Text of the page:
The first trailer and details around Assassin’s Creed Valhalla are now out in the wild. We know that we’ll have our pick of a male or female lead named Eivor, and that the game will take place in both Norway and Britain, with a viking settlement in the latter expanding over the course of the game. While the Assassin’s Creed games always take a more fantastical and storied approach to history, it’s still fun to learn about the time period they take place in. To that end, where’s when Assassin’s Creed Valhalla is set, and what we know about the people and battles of the time.
When is Assassin’s Creed Valhalla set?
As the first CGI trailer reveals, Assassin’s Creed Valhalla is set during the rise of Alfred the Great — likely known as Aelfred, King of Wessex in the game — in the late 800s. Alfred ascended to the throne of Wessex in 871, lost in several encounters with the Vikings (Danes), before eventually mounting a resistance and fighting back to become King of the Anglo-Saxons from 886-899. Though history has marked him as a merciful and wise ruler, Valhalla aims to portray a different view, with Alfred as an antagonist to the Viking settlers. We’ll get a look at the pressures in their homeland that led the vikings to sail to Britain, as well as delving into their culture, and no-doubt their mythology too.
That said, in an interview with Eurogamer, lead producer Julien Laferrière stated that, while the first trailer paints King Alfred in a villainous light, we’ll see “a lot more nuance to him” over the course of the game. We imagine the story will likely play up to the big battles which saw Alfred on the run from viking invaders, at which point he — according to legend — accidentally let a peasant woman’s cakes burn because he was so preoccupied with his troubles. Can we please have a cutscene of that, Ubisoft?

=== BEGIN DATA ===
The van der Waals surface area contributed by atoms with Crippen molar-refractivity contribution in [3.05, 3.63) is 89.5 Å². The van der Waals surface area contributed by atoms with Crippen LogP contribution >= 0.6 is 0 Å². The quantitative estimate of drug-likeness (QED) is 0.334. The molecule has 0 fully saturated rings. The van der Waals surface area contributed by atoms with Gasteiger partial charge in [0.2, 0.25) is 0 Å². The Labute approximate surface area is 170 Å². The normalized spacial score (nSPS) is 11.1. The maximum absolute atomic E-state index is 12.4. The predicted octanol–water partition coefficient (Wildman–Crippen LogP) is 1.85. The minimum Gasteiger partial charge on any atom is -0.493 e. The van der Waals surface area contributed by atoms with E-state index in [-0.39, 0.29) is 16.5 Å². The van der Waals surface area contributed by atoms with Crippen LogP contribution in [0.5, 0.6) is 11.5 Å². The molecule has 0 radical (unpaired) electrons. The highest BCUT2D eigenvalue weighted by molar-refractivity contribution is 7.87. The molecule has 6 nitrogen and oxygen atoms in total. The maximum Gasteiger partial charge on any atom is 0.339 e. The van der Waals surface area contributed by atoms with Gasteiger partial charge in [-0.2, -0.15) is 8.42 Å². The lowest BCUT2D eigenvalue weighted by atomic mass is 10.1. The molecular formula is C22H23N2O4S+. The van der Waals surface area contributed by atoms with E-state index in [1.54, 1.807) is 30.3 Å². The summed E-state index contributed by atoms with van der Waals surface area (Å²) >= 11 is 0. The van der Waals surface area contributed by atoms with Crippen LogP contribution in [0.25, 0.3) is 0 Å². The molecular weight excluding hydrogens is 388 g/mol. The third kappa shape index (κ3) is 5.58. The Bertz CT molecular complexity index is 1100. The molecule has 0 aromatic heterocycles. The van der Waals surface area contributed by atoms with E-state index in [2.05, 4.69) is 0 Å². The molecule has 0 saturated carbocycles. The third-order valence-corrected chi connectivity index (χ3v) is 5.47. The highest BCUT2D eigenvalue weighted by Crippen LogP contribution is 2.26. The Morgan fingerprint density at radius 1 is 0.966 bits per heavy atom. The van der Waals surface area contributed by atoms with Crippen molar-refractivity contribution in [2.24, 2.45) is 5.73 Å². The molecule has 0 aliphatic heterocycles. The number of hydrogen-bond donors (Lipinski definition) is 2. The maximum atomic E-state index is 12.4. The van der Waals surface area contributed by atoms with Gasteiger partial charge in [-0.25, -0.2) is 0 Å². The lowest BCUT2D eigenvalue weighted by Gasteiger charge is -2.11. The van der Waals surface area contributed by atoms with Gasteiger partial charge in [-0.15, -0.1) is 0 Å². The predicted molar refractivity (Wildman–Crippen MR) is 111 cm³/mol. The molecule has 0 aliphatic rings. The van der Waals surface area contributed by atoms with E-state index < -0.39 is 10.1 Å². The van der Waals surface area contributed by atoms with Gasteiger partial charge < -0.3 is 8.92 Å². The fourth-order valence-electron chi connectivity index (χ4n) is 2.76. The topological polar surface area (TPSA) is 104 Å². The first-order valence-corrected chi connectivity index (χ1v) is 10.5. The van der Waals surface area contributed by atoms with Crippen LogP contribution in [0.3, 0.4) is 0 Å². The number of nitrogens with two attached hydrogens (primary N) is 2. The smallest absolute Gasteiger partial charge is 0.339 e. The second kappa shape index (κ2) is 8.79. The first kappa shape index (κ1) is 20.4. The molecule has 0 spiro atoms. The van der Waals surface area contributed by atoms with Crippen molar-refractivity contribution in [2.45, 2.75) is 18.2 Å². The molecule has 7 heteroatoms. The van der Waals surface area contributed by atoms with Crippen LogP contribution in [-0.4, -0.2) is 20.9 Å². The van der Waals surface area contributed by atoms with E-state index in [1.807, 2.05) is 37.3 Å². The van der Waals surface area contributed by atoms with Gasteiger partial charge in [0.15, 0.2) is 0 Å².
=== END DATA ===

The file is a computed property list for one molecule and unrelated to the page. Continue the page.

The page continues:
Either way, it looks like the time period Assassin’s Creed Valhalla is set in is the late first century, some time between 871 and 899. As ever, it’s worth taking those dates with a grain of salt, as Ubisoft will likely play around with historical events, figures, environments, myths and battles as they always have done. And honestly? We’re more than happy for them to if it gives us a fitting sequel to Odyssey.